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Back to Basics – ITIL Change Management Process

Written by on February 16, 2018

     Digital transformation is a high priority activity for most of the IT leaders now. Businesses undergo similar transitions on a regular basis that differ in risk and impact. Seamless operation is a gift for any business to improve efficiency. Therefore, it is important to streamline this process to ensure minimal disruption or downtime. ITIL change management process is a precursor to release management and this includes detailed assessment & planning before the change is actually released.

Objectives

  • Reduce risk and impact
  • Retain current working state
  • Streamline communication and approvals
  • Effective change planning
  • Reduce incidents due to change execution

Examples – windows patch, new software installation, changes to network infrastructure components, changes to ERP application

Change management Process flow

ITIL Change management process follows different stages that include every change detail. Following is the change management process flow

Request for Change

The first step is to request for a change with valid justifications. Change record is created in one of the following scenarios

  • Incident causes a new change
  • A known problem leads to a change 
  • End user requests a new change
  • Change manager creates a change as result of an ongoing maintenance

Request for Change (RFC) proposal contains following information along with necessary details

Change management process flow

Change evaluation and planning

Change assessment committee evaluates submitted RFC and suggests necessary changes. This is followed by Change planning that follows a standard procedure such as

  • Prioritizing a change – Prioritize change request and determine change type depending on risk and impact
  • Scheduling a change – Schedule the change based on release window. Decide on the planned start date and end date  
  • Roll out plan – Implementation activities and approach
  • Back out plan – Back out activities in case of any failure

Download this guide to learn more about change management process and use cases.

Change approvals

Effective communication is key to managing approvals on time. Automate approval process to reduce manual effort and save time. For example, major change requires CAB approval as well as management’s whereas standard changes are pre-approved and do not require any approval. 

Change implementation & review

Release management takes care of the actual deployment. It includes build plan, test plan and batching. Change review happens post implementation to determine whether it’s a success. Review of completed changes helps in revisiting and modifying existing change management process if necessary.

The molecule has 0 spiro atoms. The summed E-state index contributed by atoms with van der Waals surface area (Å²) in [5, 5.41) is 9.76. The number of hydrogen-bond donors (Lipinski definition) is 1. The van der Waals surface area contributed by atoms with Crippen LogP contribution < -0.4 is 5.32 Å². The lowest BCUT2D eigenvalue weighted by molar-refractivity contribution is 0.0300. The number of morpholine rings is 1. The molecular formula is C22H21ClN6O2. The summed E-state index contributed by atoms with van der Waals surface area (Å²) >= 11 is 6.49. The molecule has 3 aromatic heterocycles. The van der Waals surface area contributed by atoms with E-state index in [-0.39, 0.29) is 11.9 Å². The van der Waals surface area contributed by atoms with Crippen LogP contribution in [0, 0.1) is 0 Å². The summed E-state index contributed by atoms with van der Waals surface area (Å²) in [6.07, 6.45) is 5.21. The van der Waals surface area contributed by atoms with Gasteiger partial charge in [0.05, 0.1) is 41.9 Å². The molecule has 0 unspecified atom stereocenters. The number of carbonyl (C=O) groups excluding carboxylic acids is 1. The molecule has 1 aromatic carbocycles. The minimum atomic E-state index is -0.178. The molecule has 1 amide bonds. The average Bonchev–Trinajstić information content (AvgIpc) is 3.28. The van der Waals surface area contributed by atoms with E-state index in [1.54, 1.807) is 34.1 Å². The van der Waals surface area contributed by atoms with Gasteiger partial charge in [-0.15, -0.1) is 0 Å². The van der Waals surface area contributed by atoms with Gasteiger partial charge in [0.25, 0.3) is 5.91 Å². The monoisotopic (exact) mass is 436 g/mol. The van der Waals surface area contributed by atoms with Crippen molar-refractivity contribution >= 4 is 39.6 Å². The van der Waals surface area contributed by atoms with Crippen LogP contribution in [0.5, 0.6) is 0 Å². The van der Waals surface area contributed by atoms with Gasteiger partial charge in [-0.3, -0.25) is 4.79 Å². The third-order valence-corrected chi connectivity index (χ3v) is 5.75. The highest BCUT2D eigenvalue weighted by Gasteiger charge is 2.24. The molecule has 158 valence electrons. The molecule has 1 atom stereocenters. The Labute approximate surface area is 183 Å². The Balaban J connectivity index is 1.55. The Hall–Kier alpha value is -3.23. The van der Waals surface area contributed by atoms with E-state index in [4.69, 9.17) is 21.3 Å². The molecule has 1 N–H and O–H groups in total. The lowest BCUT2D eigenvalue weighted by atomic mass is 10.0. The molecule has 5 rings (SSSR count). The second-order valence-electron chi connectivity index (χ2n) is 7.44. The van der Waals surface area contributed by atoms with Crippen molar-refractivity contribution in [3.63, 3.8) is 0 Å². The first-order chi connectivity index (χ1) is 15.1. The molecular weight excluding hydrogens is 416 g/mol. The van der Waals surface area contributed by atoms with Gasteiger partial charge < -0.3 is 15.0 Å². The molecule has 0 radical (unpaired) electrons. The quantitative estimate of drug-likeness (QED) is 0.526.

Types of changes

Let us look at different types of changes and some of the common examples for each change type.

Major change  

Major changes are high impact and high risk items that might affect production systems. This requires CAB approval as well as management approval. This has a huge impact on ongoing business operations and also has financial implications. Therefore, RFC contains a detailed proposal on cost-benefit, risk-impact analysis.

Examples – migration from one datacenter to another; replacing an existing enterprise solution, ERP.

Standard change  

Standard changes are usually pre-approved changes and have low impact & low risk. These changes occur in a regular interval and follow the standard template. CAB approval is not required as these changes are evaluated and approved initially.

Examples – OS upgrade, deploying patch, setting up an user account etc.  

Minor change

Minor changes are generally normal changes that do not have a major impact and are less risky to execute. These are non-trivial changes that undergo every stage of change lifecycle including CAB approval.  Eventually, minor changes are converted to standard changes in future.

Examples  – application performance improvement, website changes.

Emergency change

Emergency changes are unexpected interruptions that need to be fixed as quick as possible. This does not follow the conventional workflow whereas retrospective RFC is created post implementation. Emergency CAB (ECAB) is responsible to manage approvals. Review is completed later to avoid potential infrastructure risks in future and detailed documentation is done post implementation.

Examples – security fix, server outage.

Change management is a quality control process that authorizes every change before deployment Click To Tweet

Summary

There is no one-size-fits-all approach for ITIL change management process. Businesses need to understand their needs, objectives before defining workflows. Change management is crucial irrespective of the size of business to ensure integrity of ongoing services and seamless operation.

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